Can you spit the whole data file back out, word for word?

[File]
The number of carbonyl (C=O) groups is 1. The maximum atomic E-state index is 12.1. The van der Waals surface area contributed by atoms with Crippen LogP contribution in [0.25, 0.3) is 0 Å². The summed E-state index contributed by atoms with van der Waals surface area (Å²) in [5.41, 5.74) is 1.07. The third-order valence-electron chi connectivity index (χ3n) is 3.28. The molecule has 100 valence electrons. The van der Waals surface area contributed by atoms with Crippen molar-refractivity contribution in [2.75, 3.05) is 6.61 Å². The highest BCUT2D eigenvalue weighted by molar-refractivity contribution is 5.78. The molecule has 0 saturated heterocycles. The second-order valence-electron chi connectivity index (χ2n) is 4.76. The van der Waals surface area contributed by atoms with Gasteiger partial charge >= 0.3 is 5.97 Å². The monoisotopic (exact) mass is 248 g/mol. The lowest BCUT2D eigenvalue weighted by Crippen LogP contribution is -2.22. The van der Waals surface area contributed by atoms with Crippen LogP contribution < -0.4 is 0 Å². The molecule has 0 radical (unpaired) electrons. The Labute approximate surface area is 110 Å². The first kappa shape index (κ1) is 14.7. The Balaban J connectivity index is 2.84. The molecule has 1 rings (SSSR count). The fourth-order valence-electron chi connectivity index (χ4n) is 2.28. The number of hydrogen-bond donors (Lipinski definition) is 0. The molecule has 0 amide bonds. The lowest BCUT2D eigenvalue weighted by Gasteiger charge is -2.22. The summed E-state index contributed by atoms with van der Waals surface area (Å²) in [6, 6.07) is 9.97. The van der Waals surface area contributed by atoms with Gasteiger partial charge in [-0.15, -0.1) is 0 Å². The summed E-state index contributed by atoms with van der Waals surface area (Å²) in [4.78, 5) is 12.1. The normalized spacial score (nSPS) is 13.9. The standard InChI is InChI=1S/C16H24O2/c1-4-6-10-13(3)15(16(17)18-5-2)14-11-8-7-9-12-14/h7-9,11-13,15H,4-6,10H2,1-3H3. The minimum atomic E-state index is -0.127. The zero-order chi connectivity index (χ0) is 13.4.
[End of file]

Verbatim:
The number of carbonyl (C=O) groups is 1. The maximum atomic E-state index is 12.1. The van der Waals surface area contributed by atoms with Crippen LogP contribution in [0.25, 0.3) is 0 Å². The summed E-state index contributed by atoms with van der Waals surface area (Å²) in [5.41, 5.74) is 1.07. The third-order valence-electron chi connectivity index (χ3n) is 3.28. The molecule has 100 valence electrons. The van der Waals surface area contributed by atoms with Crippen molar-refractivity contribution in [2.75, 3.05) is 6.61 Å². The highest BCUT2D eigenvalue weighted by molar-refractivity contribution is 5.78. The molecule has 0 saturated heterocycles. The second-order valence-electron chi connectivity index (χ2n) is 4.76. The van der Waals surface area contributed by atoms with Gasteiger partial charge >= 0.3 is 5.97 Å². The monoisotopic (exact) mass is 248 g/mol. The lowest BCUT2D eigenvalue weighted by Crippen LogP contribution is -2.22. The van der Waals surface area contributed by atoms with Crippen LogP contribution < -0.4 is 0 Å². The molecule has 0 radical (unpaired) electrons. The Labute approximate surface area is 110 Å². The first kappa shape index (κ1) is 14.7. The Balaban J connectivity index is 2.84. The molecule has 1 rings (SSSR count). The fourth-order valence-electron chi connectivity index (χ4n) is 2.28. The number of hydrogen-bond donors (Lipinski definition) is 0. The molecule has 0 amide bonds. The lowest BCUT2D eigenvalue weighted by Gasteiger charge is -2.22. The summed E-state index contributed by atoms with van der Waals surface area (Å²) in [6, 6.07) is 9.97. The van der Waals surface area contributed by atoms with Gasteiger partial charge in [-0.15, -0.1) is 0 Å². The summed E-state index contributed by atoms with van der Waals surface area (Å²) in [4.78, 5) is 12.1. The normalized spacial score (nSPS) is 13.9. The standard InChI is InChI=1S/C16H24O2/c1-4-6-10-13(3)15(16(17)18-5-2)14-11-8-7-9-12-14/h7-9,11-13,15H,4-6,10H2,1-3H3. The minimum atomic E-state index is -0.127. The zero-order chi connectivity index (χ0) is 13.4.